This was my second time at the RSA conference on IT security. Like last year, I focused on the appsec track, starting with a half-day mini-course on how to write secure applications for developers, presented by Jim Manico and Eoin Keary representing OWASP. It was a well-attended session. Solid, clear guidance from people who really do understand what it takes to write secure code. They explained why relying on pen testing is never going to be enough (your white hat pen tester gets 2 weeks a year to hack your app, the black hats get 52 weeks a year), and covered all of the main problems, including password management (secure storage and forgot password features), how to protect the app from click jacking, proper session management, access control design. They showed code samples (good and bad) and pointed developers to OWASP libraries and Cheat Sheets, as well as other free tools.
We have to solve XSS and SQL Injection
They spent a lot of time on XSS (the most common vulnerability in web apps) and SQL injection (the most dangerous). Keary recommended that a good first step for securing an app is to find and fix all of the SQL injection problems: SQL injection is easy to see and easy to fix (change the code to use prepared statements with bind variables), and getting this done will not only make your app more secure, it also proves your organization’s ability to find security problems and fix them successfully.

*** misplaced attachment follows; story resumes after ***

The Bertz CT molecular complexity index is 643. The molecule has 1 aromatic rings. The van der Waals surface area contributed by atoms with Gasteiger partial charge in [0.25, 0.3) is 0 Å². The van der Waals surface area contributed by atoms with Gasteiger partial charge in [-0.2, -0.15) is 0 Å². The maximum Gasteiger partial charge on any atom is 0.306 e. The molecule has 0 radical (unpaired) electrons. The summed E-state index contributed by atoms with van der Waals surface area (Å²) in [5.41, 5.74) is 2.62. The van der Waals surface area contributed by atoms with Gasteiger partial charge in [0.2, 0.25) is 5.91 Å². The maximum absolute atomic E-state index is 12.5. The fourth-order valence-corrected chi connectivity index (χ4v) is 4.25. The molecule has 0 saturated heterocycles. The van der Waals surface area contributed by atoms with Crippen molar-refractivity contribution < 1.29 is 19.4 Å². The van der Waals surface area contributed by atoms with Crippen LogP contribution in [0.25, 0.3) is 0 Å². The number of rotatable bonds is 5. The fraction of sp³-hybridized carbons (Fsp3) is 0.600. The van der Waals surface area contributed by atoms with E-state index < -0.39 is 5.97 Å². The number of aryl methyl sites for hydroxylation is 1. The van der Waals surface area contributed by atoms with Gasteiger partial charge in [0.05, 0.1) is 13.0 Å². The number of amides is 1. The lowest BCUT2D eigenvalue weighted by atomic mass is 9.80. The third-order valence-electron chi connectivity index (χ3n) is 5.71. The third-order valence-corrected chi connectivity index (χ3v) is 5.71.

SQL injection and XSS kept coming up throughout the conference. In a later session, Nick Galbreath looked deeper into SQL injection attacks and what developers can do to detect and block them. By researching thousands of SQL injection attacks, he found that attackers use constructs in SQL that web application developers rarely use: unions, comments, string and character functions, hex number literals and so on. By looking for these constructs in SQL statements you can easily identify if the system is being attacked, and possibly block the attacks. This is the core idea behind database firewalls like Green SQL and DB Networks, both companies that exhibited their solutions at RSA.
On the last day of the conference, Romain Gaucher from Coverity Research asked “Why haven’t we stamped out SQL Injection and XSS yet?”. He found through a static analysis review of several code bases that while many developers are trying to stop SQL injection by using parameterized queries, it’s not possible to do this in all cases. About 15% of SQL code could not be parameterized properly – or at least it wasn’t convenient for the developers to come up with a different approach. Gaucher also reinforced how much of a pain in the butt it is trying to protect an app from XSS:
“XSS is not a single vulnerability”. XSS is a group of vulnerabilities that mostly involve injection of tainted data into various HTML contexts”.
It’s the same problem that Jim Manico explained in the secure development class: in order to prevent XSS you have to understand the context and do context-sensitive encoding, and hope that you don’t make a mistake. To help make this problem manageable, in addition to libraries available from OWASP, Coverity has
open sourced a library to protect Java apps from XSS and SQL injection.